The zeugma is an interesting literary device that uses one word to refer to two or more different things, in more than one way. Zeugmas will either confuse the reader or inspire them to think more deeply.
Examples of Zeugma
Here's a famous example from Star Trek: The Next Generation: "You are free to execute your laws, and your citizens, as you see fit." In this sentence, the word "execute" applies to both laws and citizens and, as a result, has a shocking effect.
Given the zeugma's risky role in a sentence, it's best to tread lightly when adding this kind of flavor to your writing. Let's examine some examples of zeugma so you can continue to add zest to your prose.
Zeugma can be used to create drama, add emotion, or produce a level of shock value. While there can still be an underlying sense of confusion, generally, a zeugma is used purposely.
Here are some examples:
- All over Ireland the farmers grew potatoes, barley, and bored.
- He fished for trout and for compliments.
- He opened his mind and his wallet every time he went out with her.
- He firmly held his tongue and her hand.
- On our first date, I held my breath and the car door for her.
- When he came to pick me up, I opened my door and my heart to him.
- The disgruntled worker quickly took his belongings and his leave.
- She kicked that bad habit and soon after the bucket.
- The student observed the specimen with a microscope and some disgust.
- The storm sank my boat and my dreams.
- In quick succession, Susan lost her job, her house and her mind!
- She had already exhausted her kids and her patience by the end of the first day of summer vacation.
- "Yet time and her aunt moved slowly-and her patience and her ideas were nearly worn our before the tete-a-tete was over." - Pride and Prejudice, Jane Austen
- "They tugged and tore at each other's hair and clothes, punched and scratched each other's nose, and covered themselves with dust and glory." - The Adventures of Tom Sawyer, Mark Twain
All of these examples serve a particular purpose. Let's look at "The storm sank my boat and my dreams." This zeugma translates a more powerful meaning. Now, the feelings of sadness over the loss of a treasured boat and lifelong dream is more pronounced than something literal like, "My boat sank in the storm. I couldn't realize my dreams."
When Zeugma Goes Wrong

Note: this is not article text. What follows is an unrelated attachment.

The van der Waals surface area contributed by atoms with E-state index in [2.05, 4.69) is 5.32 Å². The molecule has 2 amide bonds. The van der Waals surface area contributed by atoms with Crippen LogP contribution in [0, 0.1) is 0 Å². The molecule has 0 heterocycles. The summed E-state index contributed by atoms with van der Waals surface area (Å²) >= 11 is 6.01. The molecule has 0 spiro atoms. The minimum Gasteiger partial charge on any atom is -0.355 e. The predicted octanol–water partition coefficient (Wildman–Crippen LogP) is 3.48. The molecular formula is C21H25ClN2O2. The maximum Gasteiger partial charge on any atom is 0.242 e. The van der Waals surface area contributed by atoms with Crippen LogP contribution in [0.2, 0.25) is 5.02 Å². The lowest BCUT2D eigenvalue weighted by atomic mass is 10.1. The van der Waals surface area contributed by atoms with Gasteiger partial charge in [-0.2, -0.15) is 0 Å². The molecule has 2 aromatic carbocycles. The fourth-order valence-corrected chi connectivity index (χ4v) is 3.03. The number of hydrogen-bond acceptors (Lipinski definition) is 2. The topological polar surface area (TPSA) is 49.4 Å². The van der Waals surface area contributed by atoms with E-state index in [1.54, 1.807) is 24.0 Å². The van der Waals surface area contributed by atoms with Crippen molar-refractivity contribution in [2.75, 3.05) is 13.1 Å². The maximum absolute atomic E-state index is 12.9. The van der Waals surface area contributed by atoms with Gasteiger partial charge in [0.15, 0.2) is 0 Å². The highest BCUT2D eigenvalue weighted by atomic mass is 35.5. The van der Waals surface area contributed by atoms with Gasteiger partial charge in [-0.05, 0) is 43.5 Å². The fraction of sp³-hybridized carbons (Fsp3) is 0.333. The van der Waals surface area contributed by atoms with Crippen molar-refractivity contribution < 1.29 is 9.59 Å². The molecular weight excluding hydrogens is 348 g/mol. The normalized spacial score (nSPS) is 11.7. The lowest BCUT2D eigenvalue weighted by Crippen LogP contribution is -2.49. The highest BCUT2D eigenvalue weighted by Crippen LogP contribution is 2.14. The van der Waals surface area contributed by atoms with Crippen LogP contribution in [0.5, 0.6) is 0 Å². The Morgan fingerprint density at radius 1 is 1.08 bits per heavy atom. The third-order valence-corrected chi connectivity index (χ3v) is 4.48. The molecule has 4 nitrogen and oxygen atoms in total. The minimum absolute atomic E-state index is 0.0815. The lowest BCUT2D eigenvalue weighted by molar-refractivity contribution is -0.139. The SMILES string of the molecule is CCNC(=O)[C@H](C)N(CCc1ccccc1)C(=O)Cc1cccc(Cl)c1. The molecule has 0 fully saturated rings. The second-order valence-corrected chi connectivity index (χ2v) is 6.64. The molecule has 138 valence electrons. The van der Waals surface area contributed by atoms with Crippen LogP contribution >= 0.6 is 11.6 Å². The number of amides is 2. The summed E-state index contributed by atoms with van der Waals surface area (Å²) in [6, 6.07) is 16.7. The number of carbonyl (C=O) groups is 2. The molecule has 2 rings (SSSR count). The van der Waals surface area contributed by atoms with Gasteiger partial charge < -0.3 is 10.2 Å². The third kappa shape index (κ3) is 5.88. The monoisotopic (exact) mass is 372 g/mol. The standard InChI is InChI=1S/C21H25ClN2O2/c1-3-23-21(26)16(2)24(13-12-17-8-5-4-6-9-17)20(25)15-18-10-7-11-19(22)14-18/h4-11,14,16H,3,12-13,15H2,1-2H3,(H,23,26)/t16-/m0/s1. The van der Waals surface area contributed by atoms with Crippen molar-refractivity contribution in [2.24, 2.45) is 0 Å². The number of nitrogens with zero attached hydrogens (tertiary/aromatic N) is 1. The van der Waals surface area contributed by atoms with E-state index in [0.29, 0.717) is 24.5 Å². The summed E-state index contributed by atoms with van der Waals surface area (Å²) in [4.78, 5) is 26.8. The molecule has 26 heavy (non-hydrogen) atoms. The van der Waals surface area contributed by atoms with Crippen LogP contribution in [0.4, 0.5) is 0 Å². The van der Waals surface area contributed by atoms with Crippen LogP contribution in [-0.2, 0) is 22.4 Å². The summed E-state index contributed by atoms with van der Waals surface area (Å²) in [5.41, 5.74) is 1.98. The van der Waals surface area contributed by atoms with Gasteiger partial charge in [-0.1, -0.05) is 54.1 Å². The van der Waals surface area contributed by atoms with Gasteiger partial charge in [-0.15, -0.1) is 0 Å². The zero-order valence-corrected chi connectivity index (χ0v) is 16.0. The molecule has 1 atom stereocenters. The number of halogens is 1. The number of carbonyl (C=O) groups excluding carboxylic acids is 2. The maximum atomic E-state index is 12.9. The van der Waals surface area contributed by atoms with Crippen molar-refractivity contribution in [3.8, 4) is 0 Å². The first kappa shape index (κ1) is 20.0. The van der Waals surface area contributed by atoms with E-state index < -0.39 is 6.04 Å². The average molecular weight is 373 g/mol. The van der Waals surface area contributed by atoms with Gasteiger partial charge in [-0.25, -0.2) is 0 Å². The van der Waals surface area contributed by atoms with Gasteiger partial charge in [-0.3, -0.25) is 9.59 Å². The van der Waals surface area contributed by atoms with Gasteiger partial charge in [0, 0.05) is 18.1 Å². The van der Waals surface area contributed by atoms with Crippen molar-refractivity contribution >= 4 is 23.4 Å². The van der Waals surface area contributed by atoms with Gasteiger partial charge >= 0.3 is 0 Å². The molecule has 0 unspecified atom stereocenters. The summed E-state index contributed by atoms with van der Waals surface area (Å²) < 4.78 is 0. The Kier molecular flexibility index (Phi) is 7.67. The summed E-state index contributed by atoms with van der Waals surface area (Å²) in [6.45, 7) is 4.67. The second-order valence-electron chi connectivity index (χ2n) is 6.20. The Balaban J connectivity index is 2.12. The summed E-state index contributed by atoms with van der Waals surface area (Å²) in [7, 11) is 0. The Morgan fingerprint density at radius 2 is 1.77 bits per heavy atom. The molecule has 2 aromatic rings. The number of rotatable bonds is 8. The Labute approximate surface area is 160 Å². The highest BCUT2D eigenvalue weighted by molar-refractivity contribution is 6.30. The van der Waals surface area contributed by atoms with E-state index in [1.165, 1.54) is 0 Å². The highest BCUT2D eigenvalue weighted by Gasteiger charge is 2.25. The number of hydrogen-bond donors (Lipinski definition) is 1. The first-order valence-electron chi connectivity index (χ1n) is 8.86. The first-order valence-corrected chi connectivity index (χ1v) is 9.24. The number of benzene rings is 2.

Sometimes, when people try to use a zeugma in their writing, they find themselves entering misplaced modifier territory. That is, it's apparent something is being modified, but it's unclear what that is. Therefore, although you may want to confuse with your zeugma it's important to still follow the rules of sentence structure.
For example, "She dug for gold and for praise in the ground." The modifier "in the ground" goes with gold, as you do not find praise in the ground.
This attempt at zeugma can be easily corrected and clarified: "She dug for gold in the ground and for praise." It's not quite the same zinger but isn't this the beauty of writing? sometimes it's a matter of trial and error. There's a fine line between clear-cut prose and fanciful flourishes.
Zeugmas not only add drama to a sentence, sometimes, they're intentionally confusing, especially when used humorously. For example, In Oliver Twist, Charles Dickens writes, "He was alternately cudgeling his brains and his donkey." This zeugma isn't meant to be taken seriously, as the man was (hopefully) not beating his donkey and his brains out at the same time.
Or take this line: "When you come over, bring salad and your husband to eat." Will the husband be eating or eaten at this meal? It's hard to tell, and that's where the humorous effect of the zeugma comes into play.
As long as the reader can deduce your meaning, you could be well on your way to producing a clever one-liner. If you find zeugma entertaining, have some fun with other examples of rhetorical devices, including the fan-favorites alliteration and evocative epithet.